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A Comparison Between Male and Female Strength to Body Mass Ratios and Varus/Valgus Knee Angles During Jump Landings

ASU Author/Contributor (non-ASU co-authors, if there are any, appear on document)
Tracie Lynn Haines (Creator)
Institution
Appalachian State University (ASU )
Web Site: http://www.library.appstate.edu/
Advisor
Jeffrey M. McBride

Abstract: The reason for the presence of valgus knee angles during jumping in certain individuals is unclear. It appears to be more prevalent in females but has been observed in male subjects as well. Valgus knee position has been attributed to an increase in knee injury. The purpose of this investigation was to compare valgus/varus knee angles during various jumps and lower body strength levels between males and females relative to body mass. Seventeen recreationally active females (age: 21.94±2.59 years; height: 167.32±5.20 cm; mass: 64.42±8.39 kg; % body fat: 26.89±6.26; squat 1RM: 66.18±19.47 kg; S:BM: 1.03±0.28) and thirteen recreationally active males (age: 21.69±1.65 years; height: 176.85±7.26 cm; mass: 72.39±9.23 kg; % body fat: 13.15±5.18; squat 1RM: 115.77±30.40 kg; S:BM: 1.59±0.31) performed a one repetition maximum in the squat (1RM) and three of each of the following jumps: counter-movement jump (CMJ), 30 cm drop jump (DJ30), 45 cm drop jump (DJ45) and 60 cm drop jump (DJ60). Knee angles were analyzed through videography, concentric forces were collected from a force plate, and body composition was analyzed by dual energy X-ray absorptiometry to allow for squat to body mass ratio (S:BM) and squat to fat-free mass (S:FFM) to be calculated. Significant differences (p = 0.05) were found between male and female 1RM, male and female S:BM, and male and female S:FFM. Significant differences were found between male and female varus/valgus knee positions during maximum flexion (MF) of the right leg in the CMJ, DJ30, DJ45 and DJ60. Significant differences were found between male and female varus/valgus knee positions during maximum flexion of the left leg in the CMJ, DJ30, DJ45 and DJ60. Peak concentric force data was only found to be significant between males and females at CMJ, but not at DJ30, DJ45, or DJ60. Correlations between varus/valgus knee angles and S:BM for all for jumps displayed moderate, nonsignificant relationships (CMJ, r = 0.445; DJ30 r = 0.448; DJ45 r = 0.449; DJ60 r = 0.439). In conclusion, males and females have significantly different lower body strength levels and varus/valgus knee position when landing from jumps. The discrepancy in strength level could be an important factor in knee position when landing.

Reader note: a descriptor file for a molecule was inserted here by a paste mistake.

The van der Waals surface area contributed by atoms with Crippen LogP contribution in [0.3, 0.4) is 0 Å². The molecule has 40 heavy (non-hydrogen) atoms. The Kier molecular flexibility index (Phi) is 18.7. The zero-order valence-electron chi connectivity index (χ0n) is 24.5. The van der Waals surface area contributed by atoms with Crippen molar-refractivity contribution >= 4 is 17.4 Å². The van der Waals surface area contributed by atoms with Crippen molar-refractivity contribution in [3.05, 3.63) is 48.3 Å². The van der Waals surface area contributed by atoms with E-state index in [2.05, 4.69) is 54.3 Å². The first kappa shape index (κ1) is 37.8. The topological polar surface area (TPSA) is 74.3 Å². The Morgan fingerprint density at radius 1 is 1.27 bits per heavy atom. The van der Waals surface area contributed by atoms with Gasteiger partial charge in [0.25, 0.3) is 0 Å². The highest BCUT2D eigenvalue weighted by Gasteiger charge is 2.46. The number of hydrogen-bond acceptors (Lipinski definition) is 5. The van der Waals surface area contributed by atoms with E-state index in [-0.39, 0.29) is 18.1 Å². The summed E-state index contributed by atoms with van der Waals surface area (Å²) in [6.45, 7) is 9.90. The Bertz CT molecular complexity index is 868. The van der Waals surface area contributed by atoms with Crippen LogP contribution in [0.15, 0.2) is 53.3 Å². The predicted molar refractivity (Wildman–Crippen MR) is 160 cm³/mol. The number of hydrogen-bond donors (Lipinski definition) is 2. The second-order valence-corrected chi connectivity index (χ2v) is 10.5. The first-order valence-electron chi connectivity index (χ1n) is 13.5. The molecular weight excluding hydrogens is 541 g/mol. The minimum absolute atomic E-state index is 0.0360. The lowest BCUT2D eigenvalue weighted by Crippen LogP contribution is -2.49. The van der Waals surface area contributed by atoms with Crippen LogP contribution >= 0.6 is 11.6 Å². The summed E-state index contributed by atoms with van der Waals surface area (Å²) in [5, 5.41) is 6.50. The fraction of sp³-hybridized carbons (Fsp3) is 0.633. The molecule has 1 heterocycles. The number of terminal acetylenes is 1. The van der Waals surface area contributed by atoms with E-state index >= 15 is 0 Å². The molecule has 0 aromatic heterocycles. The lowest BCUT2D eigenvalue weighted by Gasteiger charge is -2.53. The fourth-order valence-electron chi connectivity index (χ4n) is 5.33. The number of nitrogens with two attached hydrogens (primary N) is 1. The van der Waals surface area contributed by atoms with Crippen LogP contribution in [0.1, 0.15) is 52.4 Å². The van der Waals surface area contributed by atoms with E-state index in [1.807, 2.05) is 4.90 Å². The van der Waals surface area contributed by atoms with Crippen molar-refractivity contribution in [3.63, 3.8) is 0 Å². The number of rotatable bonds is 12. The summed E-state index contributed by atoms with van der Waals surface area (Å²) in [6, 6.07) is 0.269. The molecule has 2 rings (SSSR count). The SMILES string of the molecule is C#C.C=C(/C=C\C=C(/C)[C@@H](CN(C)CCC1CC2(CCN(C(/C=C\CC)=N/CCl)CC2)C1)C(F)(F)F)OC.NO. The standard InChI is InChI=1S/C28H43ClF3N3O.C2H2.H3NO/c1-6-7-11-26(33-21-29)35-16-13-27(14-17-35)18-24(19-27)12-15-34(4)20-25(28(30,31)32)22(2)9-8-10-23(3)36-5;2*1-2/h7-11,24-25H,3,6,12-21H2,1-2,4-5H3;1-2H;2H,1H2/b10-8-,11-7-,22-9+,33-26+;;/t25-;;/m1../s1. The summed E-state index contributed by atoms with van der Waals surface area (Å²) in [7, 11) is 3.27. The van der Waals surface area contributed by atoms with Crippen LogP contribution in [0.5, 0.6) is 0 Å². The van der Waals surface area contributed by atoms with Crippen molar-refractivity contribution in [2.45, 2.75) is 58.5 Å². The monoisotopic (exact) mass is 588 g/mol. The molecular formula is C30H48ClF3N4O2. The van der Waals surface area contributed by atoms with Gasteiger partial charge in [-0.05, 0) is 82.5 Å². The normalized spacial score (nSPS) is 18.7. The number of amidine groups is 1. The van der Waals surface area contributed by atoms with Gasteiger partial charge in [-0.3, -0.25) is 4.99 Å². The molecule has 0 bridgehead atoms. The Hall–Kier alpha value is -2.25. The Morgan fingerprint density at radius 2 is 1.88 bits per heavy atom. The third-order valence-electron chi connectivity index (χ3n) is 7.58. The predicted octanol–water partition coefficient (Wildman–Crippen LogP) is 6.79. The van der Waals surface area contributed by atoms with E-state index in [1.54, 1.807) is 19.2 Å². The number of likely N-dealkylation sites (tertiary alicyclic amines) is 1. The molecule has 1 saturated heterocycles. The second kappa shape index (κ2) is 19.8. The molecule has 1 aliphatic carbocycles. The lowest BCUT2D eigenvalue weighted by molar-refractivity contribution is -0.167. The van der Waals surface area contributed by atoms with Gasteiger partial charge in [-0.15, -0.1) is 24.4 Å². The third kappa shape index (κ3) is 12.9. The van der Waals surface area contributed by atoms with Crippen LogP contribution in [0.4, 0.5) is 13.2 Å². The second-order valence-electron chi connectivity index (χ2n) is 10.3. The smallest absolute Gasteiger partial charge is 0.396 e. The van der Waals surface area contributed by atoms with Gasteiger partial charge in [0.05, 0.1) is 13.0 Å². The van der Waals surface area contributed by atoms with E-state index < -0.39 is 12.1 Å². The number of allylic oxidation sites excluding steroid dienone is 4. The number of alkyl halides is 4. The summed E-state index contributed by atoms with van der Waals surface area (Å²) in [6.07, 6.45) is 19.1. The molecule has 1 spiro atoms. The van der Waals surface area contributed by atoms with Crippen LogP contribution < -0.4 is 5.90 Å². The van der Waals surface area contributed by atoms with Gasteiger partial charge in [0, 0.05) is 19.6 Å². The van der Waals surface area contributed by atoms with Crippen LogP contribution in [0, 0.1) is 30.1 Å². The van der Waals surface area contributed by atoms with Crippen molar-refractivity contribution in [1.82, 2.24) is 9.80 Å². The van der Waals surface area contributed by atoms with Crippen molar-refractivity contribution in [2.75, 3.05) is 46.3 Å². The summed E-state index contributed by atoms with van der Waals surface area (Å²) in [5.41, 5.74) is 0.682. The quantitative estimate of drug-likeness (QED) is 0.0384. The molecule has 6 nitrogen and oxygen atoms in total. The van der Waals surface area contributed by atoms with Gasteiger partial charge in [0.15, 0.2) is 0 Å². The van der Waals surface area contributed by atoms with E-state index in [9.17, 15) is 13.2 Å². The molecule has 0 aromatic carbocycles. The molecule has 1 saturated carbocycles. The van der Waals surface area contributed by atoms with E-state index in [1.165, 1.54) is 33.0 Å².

Additional Information

Publication
Thesis
Haines, T.L. (2010). A Comparison Between Male and Female Strength to Body Mass Ratios and Varus/Valgus Knee Angles During Jump Landings. Unpublished master’s thesis. Appalachian State University, Boone, NC.
Language: English
Date: 2010